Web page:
Jason Flemyng, at the moment, is arguably best known for The Curious Case of Benjamin Button. How did he get involved with Shifty?
I know Jason through one of my best mates – his sister started to date Jason Flemyng. Jason actually got me my first running job. I was a runner in Soho and I phoned him up and said ‘Mate, I would like to start running on film sets’. He said he was just about to do this gangster film called Layer Cake and he got me an interview. So I built up a relationship with Jason and I just asked him. He read the script as a friend and then said that he wanted to be involved. He went from being on The Curious Case of Benjamin Button, straight on to Shifty. He stepped on to the set of this £100,000 movie, after being on a $150 million dollar movie with David Fincher and Brad Pitt and it was really funny because he was running around picking up light boxes! [laughs]
There are quite a lot of films coming out of the UK recently, like Shifty, Layer Cake and Awaydays that seem to be trying to contradict the image of peaceful England that has grown up through the likes of the Merchant Ivory films. Why do you think these films are coming out now?
People grow up on council estates so there will always be movies about those experiences. I think that film making is not such a middle class, upper class medium any more. Someone like me who did grow up on a council estate can work their way up through the film sets as a runner, an assistant director and eventually become a director. Maybe those avenues weren’t available 10 or 20 years ago, maybe you couldn’t make that leap. I think you can now and what you are going to get is film makers coming in from that background and that way of life and reflecting on their path. Maybe is just that those paths are more open to oiks like us! [laughs]. There are no gents in suits and ties anymore! We are all in trainers and head butting the first assistant directors if they don’t get it right!! [laughs]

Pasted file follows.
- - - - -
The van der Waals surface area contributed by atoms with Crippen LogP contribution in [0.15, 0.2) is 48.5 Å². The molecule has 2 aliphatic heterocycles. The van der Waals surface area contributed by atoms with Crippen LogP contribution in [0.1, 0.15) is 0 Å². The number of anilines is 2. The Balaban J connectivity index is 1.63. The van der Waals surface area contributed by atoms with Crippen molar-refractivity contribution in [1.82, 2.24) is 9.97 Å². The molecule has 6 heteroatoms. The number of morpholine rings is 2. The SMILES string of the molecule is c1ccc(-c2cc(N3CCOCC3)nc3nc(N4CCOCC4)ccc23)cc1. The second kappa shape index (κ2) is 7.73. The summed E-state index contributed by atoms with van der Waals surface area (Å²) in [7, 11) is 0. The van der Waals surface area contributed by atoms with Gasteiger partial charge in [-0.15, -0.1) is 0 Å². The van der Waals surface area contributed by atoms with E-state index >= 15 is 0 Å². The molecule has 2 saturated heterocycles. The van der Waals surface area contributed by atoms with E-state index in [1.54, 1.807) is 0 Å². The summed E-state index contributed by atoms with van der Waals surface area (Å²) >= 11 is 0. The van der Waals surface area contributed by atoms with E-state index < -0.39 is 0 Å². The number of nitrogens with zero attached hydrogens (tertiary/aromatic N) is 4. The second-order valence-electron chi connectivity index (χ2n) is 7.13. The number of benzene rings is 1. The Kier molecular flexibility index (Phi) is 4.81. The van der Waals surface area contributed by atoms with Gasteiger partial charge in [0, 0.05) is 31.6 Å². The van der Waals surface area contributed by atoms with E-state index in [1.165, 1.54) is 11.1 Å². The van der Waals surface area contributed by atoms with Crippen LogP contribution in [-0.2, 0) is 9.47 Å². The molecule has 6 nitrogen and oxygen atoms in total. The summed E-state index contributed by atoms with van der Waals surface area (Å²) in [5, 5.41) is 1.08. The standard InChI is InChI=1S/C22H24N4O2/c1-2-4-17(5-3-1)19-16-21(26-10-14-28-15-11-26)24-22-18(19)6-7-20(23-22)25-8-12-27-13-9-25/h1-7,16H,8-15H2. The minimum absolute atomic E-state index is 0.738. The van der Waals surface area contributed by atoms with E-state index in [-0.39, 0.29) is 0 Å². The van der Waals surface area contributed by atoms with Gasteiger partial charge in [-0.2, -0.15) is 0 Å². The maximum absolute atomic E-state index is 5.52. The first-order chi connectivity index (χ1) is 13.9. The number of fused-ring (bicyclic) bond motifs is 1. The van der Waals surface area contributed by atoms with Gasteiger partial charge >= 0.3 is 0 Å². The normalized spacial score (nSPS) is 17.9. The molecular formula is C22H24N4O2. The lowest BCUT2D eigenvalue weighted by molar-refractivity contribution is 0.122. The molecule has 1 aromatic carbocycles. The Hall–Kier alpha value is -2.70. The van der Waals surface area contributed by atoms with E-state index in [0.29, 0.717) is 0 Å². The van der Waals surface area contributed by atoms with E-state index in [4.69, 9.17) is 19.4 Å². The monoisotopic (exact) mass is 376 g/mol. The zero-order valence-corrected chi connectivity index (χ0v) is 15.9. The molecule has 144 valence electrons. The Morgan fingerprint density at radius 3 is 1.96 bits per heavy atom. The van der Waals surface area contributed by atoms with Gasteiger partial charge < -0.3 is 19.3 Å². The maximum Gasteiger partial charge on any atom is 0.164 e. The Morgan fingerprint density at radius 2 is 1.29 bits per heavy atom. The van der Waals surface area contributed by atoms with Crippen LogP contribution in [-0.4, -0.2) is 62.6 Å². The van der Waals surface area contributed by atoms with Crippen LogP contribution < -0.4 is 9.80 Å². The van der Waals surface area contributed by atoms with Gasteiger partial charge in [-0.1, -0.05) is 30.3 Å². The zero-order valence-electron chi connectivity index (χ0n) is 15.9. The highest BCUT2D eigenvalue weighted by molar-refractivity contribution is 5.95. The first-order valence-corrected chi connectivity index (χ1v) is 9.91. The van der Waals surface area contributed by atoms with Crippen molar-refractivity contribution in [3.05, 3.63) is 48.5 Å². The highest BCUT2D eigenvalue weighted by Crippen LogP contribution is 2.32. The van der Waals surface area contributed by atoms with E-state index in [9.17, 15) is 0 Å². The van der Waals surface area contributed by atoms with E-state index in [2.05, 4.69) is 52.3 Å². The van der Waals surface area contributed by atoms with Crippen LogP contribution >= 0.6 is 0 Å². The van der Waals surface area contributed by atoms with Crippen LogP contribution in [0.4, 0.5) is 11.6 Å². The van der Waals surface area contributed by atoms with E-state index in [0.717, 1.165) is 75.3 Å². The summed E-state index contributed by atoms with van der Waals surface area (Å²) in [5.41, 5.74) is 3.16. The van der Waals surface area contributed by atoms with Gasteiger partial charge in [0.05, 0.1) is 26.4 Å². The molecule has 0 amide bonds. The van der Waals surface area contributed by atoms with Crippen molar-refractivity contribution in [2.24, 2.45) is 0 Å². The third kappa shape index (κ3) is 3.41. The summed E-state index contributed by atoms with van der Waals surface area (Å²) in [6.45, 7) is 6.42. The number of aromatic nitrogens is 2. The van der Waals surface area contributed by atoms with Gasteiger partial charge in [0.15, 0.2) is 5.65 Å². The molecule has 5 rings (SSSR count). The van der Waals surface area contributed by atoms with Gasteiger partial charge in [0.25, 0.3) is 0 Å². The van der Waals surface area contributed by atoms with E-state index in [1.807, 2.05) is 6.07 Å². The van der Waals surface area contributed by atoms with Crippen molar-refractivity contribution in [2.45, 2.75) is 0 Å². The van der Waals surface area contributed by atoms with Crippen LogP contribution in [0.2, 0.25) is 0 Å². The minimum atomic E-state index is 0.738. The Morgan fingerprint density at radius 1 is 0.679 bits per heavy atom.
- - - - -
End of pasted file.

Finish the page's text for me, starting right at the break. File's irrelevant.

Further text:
What’s next? I have written an epic crime thriller in the vein of Heat or Infernal Affairs which was remade into The Departed. It is a big, epic British crime thriller which is not trying to be parochial. It deals with epic themes; it’s got government conspiracy… I want it to have the visual look of 2046, with the social realism of something like Shifty and the epic scope of something like Heat.